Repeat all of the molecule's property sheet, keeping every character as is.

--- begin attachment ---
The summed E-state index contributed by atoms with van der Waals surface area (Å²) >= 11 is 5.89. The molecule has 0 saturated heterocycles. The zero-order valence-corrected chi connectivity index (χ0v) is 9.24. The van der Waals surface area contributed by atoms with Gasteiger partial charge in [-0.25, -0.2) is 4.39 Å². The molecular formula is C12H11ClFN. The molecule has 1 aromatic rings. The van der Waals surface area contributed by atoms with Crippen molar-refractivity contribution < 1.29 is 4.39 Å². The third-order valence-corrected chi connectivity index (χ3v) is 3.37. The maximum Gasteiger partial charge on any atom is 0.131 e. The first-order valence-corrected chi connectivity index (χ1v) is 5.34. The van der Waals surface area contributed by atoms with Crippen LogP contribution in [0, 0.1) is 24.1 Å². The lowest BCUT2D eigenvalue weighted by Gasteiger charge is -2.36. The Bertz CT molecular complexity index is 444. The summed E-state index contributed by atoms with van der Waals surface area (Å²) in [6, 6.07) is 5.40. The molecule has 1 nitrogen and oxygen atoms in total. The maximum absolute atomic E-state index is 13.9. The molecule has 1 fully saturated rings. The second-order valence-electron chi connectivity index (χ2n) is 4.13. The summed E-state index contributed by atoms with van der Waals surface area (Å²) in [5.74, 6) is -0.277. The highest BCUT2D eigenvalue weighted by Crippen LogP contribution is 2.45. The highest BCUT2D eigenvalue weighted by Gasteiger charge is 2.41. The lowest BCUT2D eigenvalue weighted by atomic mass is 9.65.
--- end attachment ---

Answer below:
The summed E-state index contributed by atoms with van der Waals surface area (Å²) >= 11 is 5.89. The molecule has 0 saturated heterocycles. The zero-order valence-corrected chi connectivity index (χ0v) is 9.24. The van der Waals surface area contributed by atoms with Gasteiger partial charge in [-0.25, -0.2) is 4.39 Å². The molecular formula is C12H11ClFN. The molecule has 1 aromatic rings. The van der Waals surface area contributed by atoms with Crippen molar-refractivity contribution < 1.29 is 4.39 Å². The third-order valence-corrected chi connectivity index (χ3v) is 3.37. The maximum Gasteiger partial charge on any atom is 0.131 e. The first-order valence-corrected chi connectivity index (χ1v) is 5.34. The van der Waals surface area contributed by atoms with Crippen LogP contribution in [0, 0.1) is 24.1 Å². The lowest BCUT2D eigenvalue weighted by Gasteiger charge is -2.36. The Bertz CT molecular complexity index is 444. The summed E-state index contributed by atoms with van der Waals surface area (Å²) in [6, 6.07) is 5.40. The molecule has 1 nitrogen and oxygen atoms in total. The maximum absolute atomic E-state index is 13.9. The molecule has 1 fully saturated rings. The second-order valence-electron chi connectivity index (χ2n) is 4.13. The summed E-state index contributed by atoms with van der Waals surface area (Å²) in [5.74, 6) is -0.277. The highest BCUT2D eigenvalue weighted by Crippen LogP contribution is 2.45. The highest BCUT2D eigenvalue weighted by Gasteiger charge is 2.41. The lowest BCUT2D eigenvalue weighted by atomic mass is 9.65.